Types of Flowers
From small rewards, such as being able to identify the flowers on a nature walk or planning a garden, to larger biological diversity issues such as discovering the flowers associated with the survival of endangered butterflies, flower identification has many merits.
Most formal lessons on flower identification focus a good deal attention on flower structure, emphasizing the shape and numbers of petals and leaves as key identification clues.
Flower color represents a less formal way to organize a flower identification guide.
Many people who are not trained in the language of botany can easily recognize a blue, red or yellow flower when they see one. Having a guide to native flowers in their area based on color provides a quick and easy way to begin the identification process.
Thirteen different Calicoflower species (Downingia) grow with blue, purple and white shaded petals.
The Elegant Calicoflower or Elegant Downingia (Downingia elegans), fairly common in Western North America, grows low to the ground, often as part of a large community of plants, in wetlands areas.
The picture shows the flower enlarged by a factor of three in order to highlight its details.
Bach's Downingia or Bach's calicoflower (Downingia bacigalupii) grows close to the ground, often in large mats, in wetlands areas in northern areas of the Western United States.
Picture two shows a group of Bach's Downingia with the flowers enlarged by a factor of two to highlight their details. The large yellow spots on the petals along with the darker purple to blue veins are good identification clues.
Dayflowers (Commelina erecta) move the blue flower conversation from the west to the east, with thirteen different species documented east of the Rocky Mountains.
A few Commelina species are introduced and naturalized. Most of the species are characterized by the blue petals that bloom for a day and then fade.
Bluehead Gilia (Gilia capitata), an annual flowering plant in the Phlox family (Polemoniaceae), sometimes goes by the name Globe Gilia because the flowers pop up as groups of tiny balls sitting in sunny areas up and down the West Coast.
Picture three relates another of the flower's attributes. It's a butterfly magnet.
The Forget-me-not flower refers to about a dozen flowering plants in the Myosotis genus of the Borage family (Boraginaceae).
Their story is legendary. According to the Journal Nature (vol XVI, 1877), the etymology of the name goes as follows:
"The forget-me-not was originally the germander speedwell, whose blossoms, falling off and flying 'away as soon as it is plucked, gave emblematic force to the name.
It was known in the days of chivalry as the "flower of souvenance," and was embroidered into the collars of the knights, a fact still recalled by its German name Ehrenpreis, prize of honour.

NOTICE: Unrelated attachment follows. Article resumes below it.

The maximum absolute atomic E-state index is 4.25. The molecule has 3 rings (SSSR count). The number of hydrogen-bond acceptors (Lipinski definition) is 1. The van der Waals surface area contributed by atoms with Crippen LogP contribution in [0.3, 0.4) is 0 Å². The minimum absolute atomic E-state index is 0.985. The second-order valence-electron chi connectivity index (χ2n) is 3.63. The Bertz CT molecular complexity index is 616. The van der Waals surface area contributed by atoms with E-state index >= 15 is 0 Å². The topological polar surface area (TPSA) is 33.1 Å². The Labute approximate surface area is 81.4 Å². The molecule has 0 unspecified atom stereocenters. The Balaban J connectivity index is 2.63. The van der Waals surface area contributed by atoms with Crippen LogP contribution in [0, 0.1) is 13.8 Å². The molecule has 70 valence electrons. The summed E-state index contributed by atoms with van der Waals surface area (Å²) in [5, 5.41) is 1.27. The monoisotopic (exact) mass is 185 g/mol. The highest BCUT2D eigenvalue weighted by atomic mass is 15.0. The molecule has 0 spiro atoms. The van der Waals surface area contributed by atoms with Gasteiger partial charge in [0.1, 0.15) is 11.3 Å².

About 200 years ago we find the name given to the ground-pine, Ajuga chanuepitys, whose nauseous taste once realised can never be forgotten.
Finally it was seized upon by the river-side Myosotis, and forthwith sprung up a charming legend, created obviously to suit its latest identification, how that while two lovers loitered by a lake, the maiden saw and longed for the bright blue flowers, the knight plunged in to get them, but, unable to regain the shore, had yet agility enough to fling them into his lady's lap, and then with a last devoted look and the words "forget me not," sank below the waves for ever."
Their sentimental standing as a flowering plant of mostly temperate areas of the Northern Hemisphere takes two forms.
With now over three hundred years of mythology surrounding Myosotis, the first form, positive sentimentality, is understandable.
Both native and non-native myosotis flowers thrive in garden and natural settings throughout most of the United States. Alaska calls one species, Myosotis alpestris, the Alpine Forget-me-not, its official state flower.
The second sentiment notes the ability of some myosotis species to be a bit aggressive and weedy by nature, as if they insist that none forget-them not. More than a couple states label some species as invasive.
Gentian in bloom signals the waning of the summer season.
Newberry's Alpine Gentian (Gentiana newberryi var. newberryi) is the less common of the two varieties of Gentiana newberryi. It grows in a couple of high elevation locations in the Southern Cascades of Oregon and Northern California.
The cobalt blue flowers are complimented by matching red to purple spots on the inside and the red to purple stripes along the outside. If you find the right alpine meadow, finding the flower is straightforward because hundreds can bloom at the same time.
The other variety (Gentiana newberryi var. tiogana) has white flowers and grows in the High Sierras of California and Nevada.
Gentian seeds and seedlings are readily available for gardens across North America. Native plants grow at all altitudes from sea side to mountain tops. Checking to insure potential garden choices match individual garden environments provides the greatest assurance of successful cultivation.
© 2009-2012. Patricia A. Michaels